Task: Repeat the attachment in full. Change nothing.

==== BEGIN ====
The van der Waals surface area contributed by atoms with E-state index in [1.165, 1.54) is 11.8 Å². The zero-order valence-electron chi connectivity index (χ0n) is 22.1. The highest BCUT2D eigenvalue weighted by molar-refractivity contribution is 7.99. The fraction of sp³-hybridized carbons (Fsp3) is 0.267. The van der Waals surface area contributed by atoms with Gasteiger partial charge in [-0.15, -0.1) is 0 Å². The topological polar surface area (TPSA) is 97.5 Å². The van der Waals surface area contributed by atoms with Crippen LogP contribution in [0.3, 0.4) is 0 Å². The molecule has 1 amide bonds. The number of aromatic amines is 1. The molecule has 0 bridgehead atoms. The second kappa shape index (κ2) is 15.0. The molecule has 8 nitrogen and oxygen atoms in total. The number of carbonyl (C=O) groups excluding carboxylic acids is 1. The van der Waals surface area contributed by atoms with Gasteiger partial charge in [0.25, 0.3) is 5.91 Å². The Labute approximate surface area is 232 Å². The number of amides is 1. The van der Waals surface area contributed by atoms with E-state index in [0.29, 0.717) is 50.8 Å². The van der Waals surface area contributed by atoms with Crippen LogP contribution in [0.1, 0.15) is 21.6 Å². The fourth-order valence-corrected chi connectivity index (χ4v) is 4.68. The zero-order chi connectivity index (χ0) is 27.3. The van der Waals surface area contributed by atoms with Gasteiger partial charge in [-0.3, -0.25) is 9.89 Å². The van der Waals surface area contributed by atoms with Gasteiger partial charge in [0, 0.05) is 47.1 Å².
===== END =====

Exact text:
The van der Waals surface area contributed by atoms with E-state index in [1.165, 1.54) is 11.8 Å². The zero-order valence-electron chi connectivity index (χ0n) is 22.1. The highest BCUT2D eigenvalue weighted by molar-refractivity contribution is 7.99. The fraction of sp³-hybridized carbons (Fsp3) is 0.267. The van der Waals surface area contributed by atoms with Gasteiger partial charge in [-0.15, -0.1) is 0 Å². The topological polar surface area (TPSA) is 97.5 Å². The van der Waals surface area contributed by atoms with Crippen LogP contribution in [0.3, 0.4) is 0 Å². The molecule has 1 amide bonds. The number of aromatic amines is 1. The molecule has 0 bridgehead atoms. The second kappa shape index (κ2) is 15.0. The molecule has 8 nitrogen and oxygen atoms in total. The number of carbonyl (C=O) groups excluding carboxylic acids is 1. The van der Waals surface area contributed by atoms with Gasteiger partial charge in [0.25, 0.3) is 5.91 Å². The Labute approximate surface area is 232 Å². The number of amides is 1. The van der Waals surface area contributed by atoms with E-state index in [0.29, 0.717) is 50.8 Å². The van der Waals surface area contributed by atoms with Crippen LogP contribution in [0.1, 0.15) is 21.6 Å². The fourth-order valence-corrected chi connectivity index (χ4v) is 4.68. The zero-order chi connectivity index (χ0) is 27.3. The van der Waals surface area contributed by atoms with Gasteiger partial charge in [-0.3, -0.25) is 9.89 Å². The van der Waals surface area contributed by atoms with Gasteiger partial charge in [0, 0.05) is 47.1 Å².